To this general statement of the law we assent. So strict a rule as contended for by plaintiff in error would, as pointed out by many authorities, operate, and especially in cases of infanticide, to completely shield the criminal from punishment for the most atrocious crimes. The complete destruction of the body of a newly born infant might not be difficult. To say that in such a case, while every one would admit that the body could be completely destroyed by animals, by fire, or other destructive agencies, circumstantial evidence, though of the most cogent and convincing character, would not be admissible to show the fact of death, as well as the criminal agency of the accused in producing it, would be to say that there is a class of the most atrocious crimes which, when committed in secret, as most crimes usually are, and by persons of sufficient capacity and skill to destroy the body, must go unpunished, because the law has closed all avenues but one leading to detection, and has permitted the criminal himself to close that one. We are not prepared to so hold." Campbell, 159 Ill. at 22-24.
Today's court appears to have forgotten the wise and sensible rule established in Campbell. The majority opinion shows that we will now indeed allow these atrocious crimes to go unpunished if the medical evidence cannot establish conclusively a death by criminal agency. The majority is apparently not in the least bit disturbed by the fact that much of the difficulty in arriving at a conclusive diagnosis in this case was the direct result of the mother's disposing of the body. This opinion is simply a blueprint on how to get away with murdering an infant. Suffocate an infant and throw its body in the water, or simply throw it in the water without killing it first, deny guilt, and you are home free. By not discussing any of the other evidence pointing irresistibly to defendant's guilt, the majority is clearly saying that nothing matters except for the medical testimony. The majority is thus doing precisely what this court warned against in Campbell-closing all avenues but one leading to detection, and allowing the criminal to close that one. Campbell, 159 Ill. at 24. Curiously, the majority also seems to rely on the statement that "[n]o marks on the baby revealed foul play." Slip op. at 9. I am unsure what significance the majority sees in this fact. A newborn baby found floating in the water is itself evidence of foul play, and the forensic evidence was consistent with both suffocation and drowning.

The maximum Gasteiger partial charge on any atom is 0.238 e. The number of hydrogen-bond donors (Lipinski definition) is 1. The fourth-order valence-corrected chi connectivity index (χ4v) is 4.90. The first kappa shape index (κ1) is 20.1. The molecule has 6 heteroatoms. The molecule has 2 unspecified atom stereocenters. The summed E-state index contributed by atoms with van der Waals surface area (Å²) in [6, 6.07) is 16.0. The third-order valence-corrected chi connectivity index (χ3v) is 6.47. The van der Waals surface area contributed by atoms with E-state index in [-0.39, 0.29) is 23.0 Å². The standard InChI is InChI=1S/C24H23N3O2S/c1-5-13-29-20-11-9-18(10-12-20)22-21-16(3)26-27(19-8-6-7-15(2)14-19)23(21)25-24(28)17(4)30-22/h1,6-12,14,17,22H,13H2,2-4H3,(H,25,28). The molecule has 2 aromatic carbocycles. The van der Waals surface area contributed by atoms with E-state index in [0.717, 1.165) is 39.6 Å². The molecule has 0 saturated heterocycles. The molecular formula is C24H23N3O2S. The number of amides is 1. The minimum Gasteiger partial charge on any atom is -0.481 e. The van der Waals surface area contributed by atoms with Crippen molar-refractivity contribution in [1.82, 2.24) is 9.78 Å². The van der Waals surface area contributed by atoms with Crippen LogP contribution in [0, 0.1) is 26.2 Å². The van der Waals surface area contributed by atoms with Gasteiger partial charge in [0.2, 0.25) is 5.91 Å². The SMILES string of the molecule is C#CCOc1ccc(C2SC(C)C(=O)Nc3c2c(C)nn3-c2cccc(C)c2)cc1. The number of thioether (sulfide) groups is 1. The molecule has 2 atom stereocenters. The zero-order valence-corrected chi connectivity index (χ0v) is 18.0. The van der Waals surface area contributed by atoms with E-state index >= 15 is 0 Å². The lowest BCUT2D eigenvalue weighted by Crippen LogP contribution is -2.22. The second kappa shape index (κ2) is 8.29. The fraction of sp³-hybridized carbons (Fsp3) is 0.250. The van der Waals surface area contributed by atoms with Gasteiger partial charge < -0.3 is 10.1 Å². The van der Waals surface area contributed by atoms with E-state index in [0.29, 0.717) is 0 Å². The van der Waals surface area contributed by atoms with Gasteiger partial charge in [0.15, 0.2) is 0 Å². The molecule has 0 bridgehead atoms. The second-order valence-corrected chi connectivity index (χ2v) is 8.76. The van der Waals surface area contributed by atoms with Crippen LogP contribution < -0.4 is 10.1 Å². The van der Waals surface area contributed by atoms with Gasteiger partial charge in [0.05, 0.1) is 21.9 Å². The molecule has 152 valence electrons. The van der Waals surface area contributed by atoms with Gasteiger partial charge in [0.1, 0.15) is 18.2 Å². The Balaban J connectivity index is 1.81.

It should be obvious that any uncertainties in the medical examiner's testimony were merely what is to be expected when a body is found in water. Our last case in which a body was found partially submerged in water shows this to be true. In People v. Milka, No. 95740 (March 18, 2004), the murder victim, an 11-year-old-girl, was found on a sandbar in the Kishwaukee River. As in the present case, the medical testimony was uncertain. The medical examiner concluded that the cause of death was homicide by asphyxiation. However, he conceded that he could not rule out the possibility that the victim had drowned. Milka, slip op. at 4. In reaching his conclusion of homicide, one of the facts that the examiner relied upon was that the victim was a young person found far from home in a secluded area. The defense's expert testified that the evidence was insufficient for a homicide determination and that the cause of death should have been listed as undetermined. His opinion was that the victim had drowned. Milka, slip op. at 4. Although he raised a sufficiency-of-the-evidence challenge, the defendant in Milka did not argue that corpus delicti had not been proved, nor did he complain about the medical examiner relying on outside investigation evidence. This is not surprising, as these arguments would have been clear losers. Although the medical testimony could not establish with absolute certainty that the victim died of a homicide, that evidence combined with the circumstantial evidence was sufficient for a rational trier of fact to reach that conclusion. That is likewise the case here.(8)